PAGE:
Why Are We So Taken?

Posted: October 5, 2012 by jperritt in Action, Drama, Thriller
Tags: , , , , , , , , ,

As I mentioned yesterday, sequels should resonate with us because we long for good stories to keep going. We were designed for eternity, therefore, we don’t like having an end to anything. However, as I also mentioned yesterday, I am somewhat surprised that Taken is having a sequel.

As I said, I enjoyed Taken. The film resonated with me on a surprising level, however, it had a made-for-tv-movie feel to it. Yes, Liam Neeson was in it, which goes against the whole made-for-tv thing, but the plot and production seemed like it could have been weekday miniseries-ish.

The first Taken was made for $25 million dollars and brought in over $226 million dollars. I don’t know about you, but that’s quite a return on their dollar hence, a sequel. Whether people liked the film or not, they went and saw it. That’s quite a bit of people who went and saw this film but why? Why would this film resonate with so many people?

Let’s consider some of the themes from the first film, which will most likely be in this next installment.

Gritty Realism

The first film had a realism that was pretty profound. Most people, Christians especially, can forget we live in a fallen world. Yes we know we are sinners and live in a fallen world, but we tend to isolate ourselves and forget that sexual abuse is rampant in our culture. Women are sold as prostitutes daily and what are we doing about it? How can we, who are made in the image of God, allow this injustice to endure? The film did not tone down the depravity of man and I think that was captivating. It was rough, but rightly so. Christians should applaud accurate portrayals of sin.

Fatherly Protection

Probably the most obvious theme that resonated with audiences was a father fighting for his child (Finding Nemo cashed in on this too). I still love the line by Liam Neeson as he threatens his daughter’s captors, “I don’t know who you are, but if you don’t let my daughter go, I will find you and I will kill you.” The sheer confidence and determination Bryan Mills (Neeson) possessed to fight for his daughter should make us stand up and applaud. Most fathers, I assume, have had the thought of someone breaking into their home and having to defend their family. Most fathers (if you’re like me) have also imagined turning into Bryan Mills and cleaning house like we saw in Taken.


Not only did Taken provide us with a realistic notion of sin, but also wrath. Stevie Ray Vaughn sings a song entitled, Pride and Joy, in which he sings about his true love. In one line he states, “You mess with her, you see a man get mean.” This is so true. Using the premise from Taken, if any of our loved-ones was abducted, you would see a lot of nice men get mean. I have said before, if anyone put my family in harms way, you would need an army to bring me down. Wrath is something we can identify with and Taken showed us a father full of wrath.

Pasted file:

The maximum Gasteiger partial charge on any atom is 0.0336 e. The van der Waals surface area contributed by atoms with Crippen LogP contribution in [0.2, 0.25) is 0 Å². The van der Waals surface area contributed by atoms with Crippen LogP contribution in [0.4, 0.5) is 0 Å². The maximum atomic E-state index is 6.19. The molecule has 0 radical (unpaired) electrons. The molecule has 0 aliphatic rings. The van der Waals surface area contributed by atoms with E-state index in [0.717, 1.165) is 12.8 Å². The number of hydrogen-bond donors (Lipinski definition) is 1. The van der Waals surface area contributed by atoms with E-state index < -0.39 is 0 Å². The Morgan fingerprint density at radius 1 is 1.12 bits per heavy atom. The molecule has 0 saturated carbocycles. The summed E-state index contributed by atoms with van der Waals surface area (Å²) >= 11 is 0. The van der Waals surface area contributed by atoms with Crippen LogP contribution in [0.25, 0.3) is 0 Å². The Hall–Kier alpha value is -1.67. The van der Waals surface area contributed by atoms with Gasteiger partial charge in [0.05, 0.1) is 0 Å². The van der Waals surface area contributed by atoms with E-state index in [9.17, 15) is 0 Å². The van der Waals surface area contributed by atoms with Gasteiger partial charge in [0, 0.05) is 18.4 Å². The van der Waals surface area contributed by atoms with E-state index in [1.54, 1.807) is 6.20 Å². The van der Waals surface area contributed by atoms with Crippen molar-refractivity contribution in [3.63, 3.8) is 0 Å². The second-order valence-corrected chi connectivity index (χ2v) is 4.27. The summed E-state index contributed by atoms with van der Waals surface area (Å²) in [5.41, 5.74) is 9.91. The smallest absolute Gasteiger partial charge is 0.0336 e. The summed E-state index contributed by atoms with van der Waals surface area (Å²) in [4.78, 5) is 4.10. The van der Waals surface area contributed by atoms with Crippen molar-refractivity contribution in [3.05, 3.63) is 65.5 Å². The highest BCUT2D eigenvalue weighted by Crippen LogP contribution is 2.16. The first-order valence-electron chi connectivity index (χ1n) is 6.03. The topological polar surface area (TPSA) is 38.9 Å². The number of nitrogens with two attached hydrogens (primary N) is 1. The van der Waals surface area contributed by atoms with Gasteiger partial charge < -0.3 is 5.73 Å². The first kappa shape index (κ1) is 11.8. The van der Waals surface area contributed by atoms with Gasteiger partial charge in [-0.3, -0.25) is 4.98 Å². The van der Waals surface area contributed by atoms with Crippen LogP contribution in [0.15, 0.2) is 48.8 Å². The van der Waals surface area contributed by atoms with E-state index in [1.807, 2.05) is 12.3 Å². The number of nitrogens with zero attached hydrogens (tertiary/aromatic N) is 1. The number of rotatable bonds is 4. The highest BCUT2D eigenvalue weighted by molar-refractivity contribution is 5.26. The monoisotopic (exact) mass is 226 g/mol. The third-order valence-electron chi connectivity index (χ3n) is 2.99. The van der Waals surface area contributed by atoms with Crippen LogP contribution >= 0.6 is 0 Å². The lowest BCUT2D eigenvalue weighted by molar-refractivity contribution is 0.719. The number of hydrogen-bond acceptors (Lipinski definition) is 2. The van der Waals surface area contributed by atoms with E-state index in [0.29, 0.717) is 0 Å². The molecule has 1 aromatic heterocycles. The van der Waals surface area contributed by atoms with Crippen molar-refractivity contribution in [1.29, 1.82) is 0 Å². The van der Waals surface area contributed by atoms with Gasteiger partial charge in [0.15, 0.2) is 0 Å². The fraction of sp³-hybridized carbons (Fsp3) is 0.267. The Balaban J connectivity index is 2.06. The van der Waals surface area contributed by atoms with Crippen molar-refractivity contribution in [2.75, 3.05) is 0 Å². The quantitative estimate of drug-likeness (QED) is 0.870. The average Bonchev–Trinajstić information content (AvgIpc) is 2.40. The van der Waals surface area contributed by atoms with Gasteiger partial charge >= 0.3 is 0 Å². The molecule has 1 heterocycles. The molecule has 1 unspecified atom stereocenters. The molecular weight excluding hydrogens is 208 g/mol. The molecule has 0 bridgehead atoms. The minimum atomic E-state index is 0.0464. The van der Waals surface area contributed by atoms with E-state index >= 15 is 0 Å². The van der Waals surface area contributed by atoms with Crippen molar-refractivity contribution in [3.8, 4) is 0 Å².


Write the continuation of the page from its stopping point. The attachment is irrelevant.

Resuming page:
We know the Scriptures tell us that vengeance is the Lords, but this is why revenge strikes a chord with us. The enemies have caused Mills pain and we see him visiting each one individually, giving it back to them. I have reflected on the make-shift electric chair scene of the first film thinking of the verse, “leave room for God’s wrath”. This reminds me that our revenge is no where close to the degree and severity of God’s vengeance.


This goes along with the above, but differs slightly. Justice is wanting to make things right. A man’s daughter is taken from him and we long to see him have her returned. Not only do those guilty men get their wrongs made right, but the daughter is also restored.


Even though we took a tour through some of the most depraved parts of this earth in Taken, I knew everything was going to be alright. Mills’ specific set of skills made me feel like his daughter was going to be safe. Isn’t that how most fathers are? Yes, sadly, there are abusive fathers, but fathers are intended to provide safety and refuge and the audience just knew this father was going to restore that safety to his daughter.


Yes wrath, vengeance, safety, and justice are all themes that should resonate with us, but they all stem from love. Wrath and vengeance may seem like polar opposites from love, but these actually stem from it. Why does Bryan Mills torture drug dealers and karate chop corruption? Because he loves his daughter. This is where people misunderstand God’s love. God’s love is often seen in Scripture through wrath and revenge, but it stems from his love for his people. For this reason, Christians must not be afraid to speak of God’s wrath.

I’m sure Taken 2 will be more of the same, but be sure and watch the film with these themes highlighted through Scripture.


Leave a Reply

Fill in your details below or click an icon to log in:

WordPress.com Logo

You are commenting using your WordPress.com account. Log Out /  Change )

Google+ photo

You are commenting using your Google+ account. Log Out /  Change )

Twitter picture

You are commenting using your Twitter account. Log Out /  Change )

Facebook photo

You are commenting using your Facebook account. Log Out /  Change )


Connecting to %s